3. A method according to claim 1 wherein the second load is driven and wherein the leakage is detected by measuring the signal between the shield and the conductor at the end of the segment opposite the first load.
4. Apparatus for measuring the effectiveness of the shield in a segment of coaxial cable, comprising, means for connecting a first load between the conductor and the shield of the cable segment being tested at one end thereof, a pair of mutually insulated coaxial tubes of different diameters telescoped with respect to each other surrounding and substantially coaxial with the coaxial cable segment, a second load connected between corresponding ends of the tubes, means for driving one of the loads by applying an a-c signal thereto at the end opposite that at which the said driven load is connected, and means for detecting the leakage of the applied signal through the shield by measuring the signal developed across said undriven load.
5. Apparatus according to claim 4 wherein said driv ing means is connected to the conductor and the shield of said cable segment, and wherein said detecting means is connected to said coaxial tubes at the end thereof opposite said second load.
6. Apparatus according to claim 4 wherein said driving means is connected to the ends of said tubes opposite said second load to drive said second load, and wherein said detecting means is connected between the shield and the conductor of said segment at the end thereof opposite said first load.
7. Apparatus according to claim 4 including conductive means for closing the ends of the outermost one of said tubes.
8. Apparatus according to claim 4 including a plastic tube for coaxially enclosing and surrounding the cable segment, and a plurality of non-conductive spacers for supporting said plastic tube in spaced relation to the innermost one of said tubes.
|Cited Patent||Filing date||Publication date||Applicant||Title|
|US2176757 *||Apr 2, 1938||Oct 17, 1939||Borden Stephen W||Sheath current meter|
|US2362372 *||Jan 23, 1942||Nov 7, 1944||Halfmann Edward S||Apparatus for measuring alternating current in the conductors and/or in the sheaths of electric cables|
|US2519407 *||Mar 23, 1945||Aug 22, 1950||Shive Scott L||Conduit tester|
|US2747160 *||Dec 21, 1951||May 22, 1956||Breeze Corp||Shielding efficiency measuring device|
|US2881389 *||Jan 29, 1957||Apr 7, 1959||John P Quine||Measuring device for coaxial cables|
|US3462682 *||Nov 7, 1967||Aug 19, 1969||Western Electric Co||Ultrahigh frequency method and apparatus for locating an insulating fault between two insulated electrical conductors|
|US3564404 *||Oct 27, 1966||Feb 16, 1971||Okonite Co||Method and apparatus including resonant termination for detecting insulation dielectric discontinuities in electric cable|
|Citing Patent||Filing date||Publication date||Applicant||Title|
|US4281284 *||Nov 26, 1979||Jul 28, 1981||Transmet Corporation||Method and apparatus for electrically contacting a material specimen to the conductors of a coaxial cable|
|US4647844 *||Aug 3, 1984||Mar 3, 1987||Cooper Industries, Inc.||Method and apparatus for testing shielded cable assemblies|
|US4684762 *||May 17, 1985||Aug 4, 1987||Raychem Corp.||Shielding fabric|
|US4814713 *||Jan 21, 1987||Mar 21, 1989||G & H Technology, Inc.||Coaxial test fixture for determining shielding effectiveness of a device against interfering electromagnetic fields|
|US4973911 *||Feb 14, 1989||Nov 27, 1990||Marshall Richard C||Apparatus for electromagnetic compatibility testing|
|US5061899 *||Feb 21, 1990||Oct 29, 1991||Mitsubishi Cable Industries Ltd.||Transfer impedance testing fixture for electromagnetic wave shielding material|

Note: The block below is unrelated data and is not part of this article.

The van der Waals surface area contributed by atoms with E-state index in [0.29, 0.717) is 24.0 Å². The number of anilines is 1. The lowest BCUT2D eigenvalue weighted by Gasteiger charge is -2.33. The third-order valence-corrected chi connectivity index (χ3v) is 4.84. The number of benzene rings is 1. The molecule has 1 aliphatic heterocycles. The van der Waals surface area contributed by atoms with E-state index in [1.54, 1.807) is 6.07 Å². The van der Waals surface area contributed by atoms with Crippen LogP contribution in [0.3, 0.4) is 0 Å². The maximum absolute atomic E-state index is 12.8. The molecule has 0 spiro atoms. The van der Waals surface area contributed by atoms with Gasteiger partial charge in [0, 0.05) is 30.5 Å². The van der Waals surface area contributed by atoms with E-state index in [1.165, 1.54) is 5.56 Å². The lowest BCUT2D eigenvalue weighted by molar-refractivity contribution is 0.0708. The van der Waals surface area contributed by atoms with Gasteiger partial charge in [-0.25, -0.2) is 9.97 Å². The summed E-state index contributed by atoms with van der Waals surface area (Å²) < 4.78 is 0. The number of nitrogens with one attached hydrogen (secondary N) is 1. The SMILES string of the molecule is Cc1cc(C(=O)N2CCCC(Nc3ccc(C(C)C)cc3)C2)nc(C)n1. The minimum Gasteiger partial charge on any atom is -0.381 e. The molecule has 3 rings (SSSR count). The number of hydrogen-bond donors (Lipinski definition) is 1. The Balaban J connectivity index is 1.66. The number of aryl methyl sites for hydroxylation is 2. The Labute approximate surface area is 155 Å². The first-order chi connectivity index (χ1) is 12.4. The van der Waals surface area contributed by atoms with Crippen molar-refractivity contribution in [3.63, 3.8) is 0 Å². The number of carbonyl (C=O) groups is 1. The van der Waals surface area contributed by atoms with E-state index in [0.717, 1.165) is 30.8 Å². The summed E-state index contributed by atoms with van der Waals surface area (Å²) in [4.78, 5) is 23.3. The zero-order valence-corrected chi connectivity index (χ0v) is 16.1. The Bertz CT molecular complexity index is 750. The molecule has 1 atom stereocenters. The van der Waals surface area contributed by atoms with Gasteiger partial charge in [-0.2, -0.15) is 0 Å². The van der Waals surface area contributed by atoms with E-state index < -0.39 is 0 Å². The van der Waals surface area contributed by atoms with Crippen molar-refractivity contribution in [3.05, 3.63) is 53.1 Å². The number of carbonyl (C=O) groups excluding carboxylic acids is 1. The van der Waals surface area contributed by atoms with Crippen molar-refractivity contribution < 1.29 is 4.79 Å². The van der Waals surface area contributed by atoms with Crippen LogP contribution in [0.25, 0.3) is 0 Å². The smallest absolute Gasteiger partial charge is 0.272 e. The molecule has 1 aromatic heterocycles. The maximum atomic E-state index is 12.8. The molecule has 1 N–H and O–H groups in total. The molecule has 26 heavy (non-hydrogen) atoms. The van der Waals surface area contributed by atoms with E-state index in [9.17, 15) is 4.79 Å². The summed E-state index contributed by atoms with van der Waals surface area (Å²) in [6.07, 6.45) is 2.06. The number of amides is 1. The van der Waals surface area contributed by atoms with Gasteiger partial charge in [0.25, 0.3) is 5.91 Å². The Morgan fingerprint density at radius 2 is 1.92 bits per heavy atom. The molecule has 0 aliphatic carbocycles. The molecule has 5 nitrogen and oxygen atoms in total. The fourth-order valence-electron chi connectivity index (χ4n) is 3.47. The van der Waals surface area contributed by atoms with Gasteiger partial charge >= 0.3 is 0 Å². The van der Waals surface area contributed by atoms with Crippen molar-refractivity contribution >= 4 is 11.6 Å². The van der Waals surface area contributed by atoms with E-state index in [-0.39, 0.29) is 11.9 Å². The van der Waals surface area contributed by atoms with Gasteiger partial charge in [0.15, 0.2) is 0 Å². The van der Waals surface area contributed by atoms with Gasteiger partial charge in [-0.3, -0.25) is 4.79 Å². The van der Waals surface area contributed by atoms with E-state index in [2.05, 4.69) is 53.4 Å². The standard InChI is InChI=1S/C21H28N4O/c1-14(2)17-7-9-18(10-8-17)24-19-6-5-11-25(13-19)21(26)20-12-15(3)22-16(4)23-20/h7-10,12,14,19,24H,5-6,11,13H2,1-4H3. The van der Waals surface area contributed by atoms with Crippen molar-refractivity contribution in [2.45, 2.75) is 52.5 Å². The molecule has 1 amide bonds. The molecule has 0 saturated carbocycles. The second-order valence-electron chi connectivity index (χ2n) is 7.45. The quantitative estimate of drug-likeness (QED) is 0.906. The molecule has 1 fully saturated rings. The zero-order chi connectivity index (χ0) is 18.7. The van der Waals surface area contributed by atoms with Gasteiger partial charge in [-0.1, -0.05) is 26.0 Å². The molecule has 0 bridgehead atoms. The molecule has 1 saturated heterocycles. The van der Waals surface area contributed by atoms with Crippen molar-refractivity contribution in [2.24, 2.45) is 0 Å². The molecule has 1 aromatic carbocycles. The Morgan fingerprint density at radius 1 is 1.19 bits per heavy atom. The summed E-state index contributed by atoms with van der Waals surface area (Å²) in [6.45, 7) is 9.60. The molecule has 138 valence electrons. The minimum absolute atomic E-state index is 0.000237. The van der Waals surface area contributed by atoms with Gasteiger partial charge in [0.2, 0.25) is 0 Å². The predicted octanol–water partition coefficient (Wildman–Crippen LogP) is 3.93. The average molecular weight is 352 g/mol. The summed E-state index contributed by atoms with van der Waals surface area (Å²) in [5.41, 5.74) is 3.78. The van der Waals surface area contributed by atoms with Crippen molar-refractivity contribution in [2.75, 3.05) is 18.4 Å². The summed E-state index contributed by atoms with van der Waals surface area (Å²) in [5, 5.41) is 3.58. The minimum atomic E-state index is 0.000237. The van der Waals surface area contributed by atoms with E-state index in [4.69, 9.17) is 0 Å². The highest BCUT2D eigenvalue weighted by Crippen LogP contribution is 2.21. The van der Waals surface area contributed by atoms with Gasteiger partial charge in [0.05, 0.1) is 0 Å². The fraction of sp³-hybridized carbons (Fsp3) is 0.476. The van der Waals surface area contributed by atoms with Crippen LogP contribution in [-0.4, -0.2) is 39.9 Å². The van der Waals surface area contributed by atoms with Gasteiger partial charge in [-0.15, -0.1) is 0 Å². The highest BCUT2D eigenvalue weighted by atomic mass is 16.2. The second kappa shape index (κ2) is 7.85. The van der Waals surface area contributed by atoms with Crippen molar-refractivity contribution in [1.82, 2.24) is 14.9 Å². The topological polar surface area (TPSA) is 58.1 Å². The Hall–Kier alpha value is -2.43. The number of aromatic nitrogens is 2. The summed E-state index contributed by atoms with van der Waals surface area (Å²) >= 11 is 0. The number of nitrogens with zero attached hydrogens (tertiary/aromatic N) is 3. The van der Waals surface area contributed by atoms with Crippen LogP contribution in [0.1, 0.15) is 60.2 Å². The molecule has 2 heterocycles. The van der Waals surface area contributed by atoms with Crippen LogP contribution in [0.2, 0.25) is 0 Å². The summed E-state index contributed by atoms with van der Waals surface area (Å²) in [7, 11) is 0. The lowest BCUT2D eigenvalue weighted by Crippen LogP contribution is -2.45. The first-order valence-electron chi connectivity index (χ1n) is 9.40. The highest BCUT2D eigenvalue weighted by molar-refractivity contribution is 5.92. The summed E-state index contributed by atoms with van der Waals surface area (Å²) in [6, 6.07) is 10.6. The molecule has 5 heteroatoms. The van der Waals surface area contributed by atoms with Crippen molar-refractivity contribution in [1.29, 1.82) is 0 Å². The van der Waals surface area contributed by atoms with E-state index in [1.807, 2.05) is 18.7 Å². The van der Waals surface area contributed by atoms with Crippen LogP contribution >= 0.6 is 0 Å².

|US5378992 *||Jun 10, 1993||Jan 3, 1995||The Boeing Company||Method and apparatus for measuring the loop self impedance of shielded wiring non-intrusively utilizing the current transformer ratio of a sense current probe and the current transformer ratio of a drive current probe|
|US5391991 *||Sep 29, 1993||Feb 21, 1995||The United States Of America As Represented By The Secretary Of The Army||Cable shield resistance test set|
|US5825190 *||Mar 27, 1996||Oct 20, 1998||Berg Technology, Inc.||Method and apparatus for measuring a transfer impedance of shielded devices and common mode currents in shieldings|
|US5886531 *||Mar 21, 1997||Mar 23, 1999||Jean Elles||Method and appparatus for detecting an electrical connection defect between a connector and a shield cable|
|US5982165 *||Nov 29, 1996||Nov 9, 1999||Wavetek Corporation||RF circuit for use in a combined leakage detector and signal level monitor|
|US6118281 *||May 27, 1997||Sep 12, 2000||Siemens Aktiengesellschaft||Method for determining the shielding effect of a shielded cabling path|
|US6140823 *||Aug 14, 1998||Oct 31, 2000||Berg Technology, Inc.||Method and apparatus for measuring a transfer impedance of shielded devices and common mode currents in shieldings|
|US6710604 *||Jan 4, 2002||Mar 23, 2004||International Business Machines Corporation||Device and method for directly injecting a test signal into a cable|
|US6838890 *||Nov 29, 2000||Jan 4, 2005||Cascade Microtech, Inc.||Membrane probing system|
|US6930498||Jul 29, 2004||Aug 16, 2005||Cascade Microtech, Inc.||Membrane probing system|
|US7109731||Jun 17, 2005||Sep 19, 2006||Cascade Microtech, Inc.||Membrane probing system with local contact scrub|
|US7148711||Jun 3, 2005||Dec 12, 2006||Cascade Microtech, Inc.||Membrane probing system|
|US7161363||May 18, 2004||Jan 9, 2007||Cascade Microtech, Inc.||Probe for testing a device under test|
|US7178236||Apr 16, 2003||Feb 20, 2007||Cascade Microtech, Inc.||Method for constructing a membrane probe using a depression|
|US7233160||Nov 19, 2001||Jun 19, 2007||Cascade Microtech, Inc.||Wafer probe|
|US7266889||Jan 14, 2005||Sep 11, 2007||Cascade Microtech, Inc.||Membrane probing system|
|US7271603||Mar 28, 2006||Sep 18, 2007||Cascade Microtech, Inc.||Shielded probe for testing a device under test|